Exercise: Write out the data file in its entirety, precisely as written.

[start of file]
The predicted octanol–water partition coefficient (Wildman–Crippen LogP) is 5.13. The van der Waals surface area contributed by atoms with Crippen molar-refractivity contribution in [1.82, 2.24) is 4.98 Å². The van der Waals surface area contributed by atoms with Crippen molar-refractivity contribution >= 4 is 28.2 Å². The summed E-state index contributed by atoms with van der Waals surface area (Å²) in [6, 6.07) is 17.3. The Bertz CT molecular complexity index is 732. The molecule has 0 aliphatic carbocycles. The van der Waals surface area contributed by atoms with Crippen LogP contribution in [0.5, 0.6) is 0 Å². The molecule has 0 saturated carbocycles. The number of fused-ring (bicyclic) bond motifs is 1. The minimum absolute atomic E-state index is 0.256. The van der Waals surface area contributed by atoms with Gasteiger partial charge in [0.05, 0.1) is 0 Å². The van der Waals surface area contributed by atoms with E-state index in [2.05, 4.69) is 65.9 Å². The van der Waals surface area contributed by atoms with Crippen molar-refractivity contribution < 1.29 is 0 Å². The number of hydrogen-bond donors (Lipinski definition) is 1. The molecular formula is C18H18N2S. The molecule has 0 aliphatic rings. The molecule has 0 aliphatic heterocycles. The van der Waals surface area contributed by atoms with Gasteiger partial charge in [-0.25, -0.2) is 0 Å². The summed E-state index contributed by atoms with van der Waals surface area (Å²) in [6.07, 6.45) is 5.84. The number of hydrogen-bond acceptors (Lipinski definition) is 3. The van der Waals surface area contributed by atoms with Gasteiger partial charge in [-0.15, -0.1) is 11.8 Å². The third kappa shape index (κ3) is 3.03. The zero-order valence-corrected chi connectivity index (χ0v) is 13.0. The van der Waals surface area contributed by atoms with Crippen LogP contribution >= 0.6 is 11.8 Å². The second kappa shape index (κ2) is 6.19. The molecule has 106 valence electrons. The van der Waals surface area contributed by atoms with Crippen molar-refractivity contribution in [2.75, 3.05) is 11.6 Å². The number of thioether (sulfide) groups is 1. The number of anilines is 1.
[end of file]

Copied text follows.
The predicted octanol–water partition coefficient (Wildman–Crippen LogP) is 5.13. The van der Waals surface area contributed by atoms with Crippen molar-refractivity contribution in [1.82, 2.24) is 4.98 Å². The van der Waals surface area contributed by atoms with Crippen molar-refractivity contribution >= 4 is 28.2 Å². The summed E-state index contributed by atoms with van der Waals surface area (Å²) in [6, 6.07) is 17.3. The Bertz CT molecular complexity index is 732. The molecule has 0 aliphatic carbocycles. The van der Waals surface area contributed by atoms with Crippen LogP contribution in [0.5, 0.6) is 0 Å². The molecule has 0 saturated carbocycles. The number of fused-ring (bicyclic) bond motifs is 1. The minimum absolute atomic E-state index is 0.256. The van der Waals surface area contributed by atoms with Gasteiger partial charge in [0.05, 0.1) is 0 Å². The van der Waals surface area contributed by atoms with E-state index in [2.05, 4.69) is 65.9 Å². The van der Waals surface area contributed by atoms with Crippen molar-refractivity contribution < 1.29 is 0 Å². The number of hydrogen-bond donors (Lipinski definition) is 1. The molecular formula is C18H18N2S. The molecule has 0 aliphatic rings. The molecule has 0 aliphatic heterocycles. The van der Waals surface area contributed by atoms with Gasteiger partial charge in [-0.25, -0.2) is 0 Å². The summed E-state index contributed by atoms with van der Waals surface area (Å²) in [6.07, 6.45) is 5.84. The number of hydrogen-bond acceptors (Lipinski definition) is 3. The van der Waals surface area contributed by atoms with Gasteiger partial charge in [-0.15, -0.1) is 11.8 Å². The third kappa shape index (κ3) is 3.03. The zero-order valence-corrected chi connectivity index (χ0v) is 13.0. The van der Waals surface area contributed by atoms with Crippen LogP contribution >= 0.6 is 11.8 Å². The second kappa shape index (κ2) is 6.19. The molecule has 106 valence electrons. The van der Waals surface area contributed by atoms with Crippen molar-refractivity contribution in [2.75, 3.05) is 11.6 Å². The number of thioether (sulfide) groups is 1. The number of anilines is 1.